Today, when attention spans seem to be dictated by the shelf-life of the latest TikTok trend, it can be easy to forget what happened last year, let alone 70 years ago. But, as they say, history tends to repeat itself. So, in honor of our roots, let’s embrace our musical history.
Here we’ll take a look at just a few songs from the post-war, baby boom era of the 1950s that you might’ve forgotten. (Kudos to you if you can sing along to all five!) Each song played a role in the careers of its artist, whether that be small or significant, as well as the broader music world. Let’s dig in.
1. “My Baby Left Me” by Elvis Presley (1956)
Elvis Presley had many, many standout moments and evolutions over the course of his career. But what helped build that career, what kicked it all off was his eponymous debut album, released in 1956. Interestingly, Presley does not hold a single songwriting credit on the album, but he instead chose to spotlight the songs he grew up hearing in Tupelo, Mississippi, and Memphis, Tennessee. One song on this record, “My Baby Left Me,” is a glimpse of Presley at his earliest, and perhaps most naive. The song itself was written by Arthur Crudup.
2. “Lady Sings the Blues” by Billie Holiday (1956)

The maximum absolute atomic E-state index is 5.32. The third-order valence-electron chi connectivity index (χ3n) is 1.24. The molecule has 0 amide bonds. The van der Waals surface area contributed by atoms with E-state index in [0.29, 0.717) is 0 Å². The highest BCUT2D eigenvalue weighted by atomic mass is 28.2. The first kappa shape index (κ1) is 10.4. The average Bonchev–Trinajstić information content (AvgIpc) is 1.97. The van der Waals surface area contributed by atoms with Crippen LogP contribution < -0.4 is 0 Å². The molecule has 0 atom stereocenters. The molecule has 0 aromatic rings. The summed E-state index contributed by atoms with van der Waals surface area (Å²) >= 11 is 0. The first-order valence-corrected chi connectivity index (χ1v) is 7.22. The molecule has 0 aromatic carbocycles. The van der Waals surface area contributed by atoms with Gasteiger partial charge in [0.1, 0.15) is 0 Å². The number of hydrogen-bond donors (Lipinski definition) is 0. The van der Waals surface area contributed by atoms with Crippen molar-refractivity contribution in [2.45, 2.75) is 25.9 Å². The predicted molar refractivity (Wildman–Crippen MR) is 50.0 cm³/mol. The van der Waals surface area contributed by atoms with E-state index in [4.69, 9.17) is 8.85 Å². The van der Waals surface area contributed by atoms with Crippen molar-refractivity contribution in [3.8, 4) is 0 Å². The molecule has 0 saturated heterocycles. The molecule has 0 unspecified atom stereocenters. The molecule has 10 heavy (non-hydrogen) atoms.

The title track for her 1956 album, “Lady Sings the Blues” is a Billie Holiday must-listen. She sings of the blues in such a way that would make anyone a fan of the genre. Additionally, the song title became the title for a 1972 movie about Holiday. Diana Ross portrayed Holiday in the film, which helped get Ross’ acting career off the ground.
3. “Three Cigarettes In An Ashtray” by Patsy Cline (1957)
Another song released from a self-titled debut, “Three Cigarettes In An Ashtray” was released as the B-side to Patsy Cline’s “A Stranger in My Arms.” The former was not commercially successful upon release, but it was held in high regard by critics and journalists—give it a listen and you’ll see why.
4. “I’m A Fool To Want You” by Frank Sinatra (1951)
Incoming: It’s a Sinatra jazz standard. “I’m A Fool To Want You” was written by Frank Sinatra, Jack Wolf, and Joel Herron and it quickly became one of Sinatra’s trademark “salon songs.” It’s wildly romantic and full of melancholy, and this style of song is one reason why Sinatra is one of the genre giants still today.
5. “Drown in My Own Tears” by Ray Charles (1956)
Written by Henry Glover as “I’ll Drown in My Tears,” Charles’s 1956 rendition of the song became his third number one single on the U.S. Billboard R&B chart. Charles also played piano on the track (in addition to his vocals). The success of Charles’ “Drown in My Own Tears” was largely influential on Charles himself, and it encouraged him to recruit a singing group—later known as the Raelettes—for his records.